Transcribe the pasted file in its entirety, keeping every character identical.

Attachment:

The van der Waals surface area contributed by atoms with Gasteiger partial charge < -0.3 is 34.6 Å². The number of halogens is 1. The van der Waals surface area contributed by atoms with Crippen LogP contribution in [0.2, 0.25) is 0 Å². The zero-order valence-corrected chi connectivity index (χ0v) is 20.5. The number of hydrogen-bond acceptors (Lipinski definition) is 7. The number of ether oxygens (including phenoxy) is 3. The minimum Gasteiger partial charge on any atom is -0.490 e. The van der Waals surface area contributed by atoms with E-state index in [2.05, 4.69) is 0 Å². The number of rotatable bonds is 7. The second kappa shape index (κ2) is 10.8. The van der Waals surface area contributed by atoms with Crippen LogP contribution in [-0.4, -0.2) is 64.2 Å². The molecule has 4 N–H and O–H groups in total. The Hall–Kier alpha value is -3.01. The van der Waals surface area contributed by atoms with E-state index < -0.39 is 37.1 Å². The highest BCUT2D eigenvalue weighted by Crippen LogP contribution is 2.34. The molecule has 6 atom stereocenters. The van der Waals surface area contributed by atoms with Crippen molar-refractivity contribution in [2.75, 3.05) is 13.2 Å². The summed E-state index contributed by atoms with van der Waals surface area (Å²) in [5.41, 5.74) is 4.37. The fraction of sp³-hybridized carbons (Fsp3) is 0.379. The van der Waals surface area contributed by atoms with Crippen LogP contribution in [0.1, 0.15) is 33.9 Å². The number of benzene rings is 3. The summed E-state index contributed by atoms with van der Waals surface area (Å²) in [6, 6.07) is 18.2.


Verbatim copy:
The van der Waals surface area contributed by atoms with Gasteiger partial charge < -0.3 is 34.6 Å². The number of halogens is 1. The van der Waals surface area contributed by atoms with Crippen LogP contribution in [0.2, 0.25) is 0 Å². The zero-order valence-corrected chi connectivity index (χ0v) is 20.5. The number of hydrogen-bond acceptors (Lipinski definition) is 7. The number of ether oxygens (including phenoxy) is 3. The minimum Gasteiger partial charge on any atom is -0.490 e. The van der Waals surface area contributed by atoms with E-state index in [2.05, 4.69) is 0 Å². The number of rotatable bonds is 7. The second kappa shape index (κ2) is 10.8. The van der Waals surface area contributed by atoms with Crippen LogP contribution in [-0.4, -0.2) is 64.2 Å². The molecule has 4 N–H and O–H groups in total. The Hall–Kier alpha value is -3.01. The van der Waals surface area contributed by atoms with E-state index < -0.39 is 37.1 Å². The highest BCUT2D eigenvalue weighted by Crippen LogP contribution is 2.34. The molecule has 6 atom stereocenters. The van der Waals surface area contributed by atoms with Crippen molar-refractivity contribution in [2.75, 3.05) is 13.2 Å². The summed E-state index contributed by atoms with van der Waals surface area (Å²) in [5.41, 5.74) is 4.37. The fraction of sp³-hybridized carbons (Fsp3) is 0.379. The van der Waals surface area contributed by atoms with Crippen LogP contribution in [0.1, 0.15) is 33.9 Å². The number of benzene rings is 3. The summed E-state index contributed by atoms with van der Waals surface area (Å²) in [6, 6.07) is 18.2.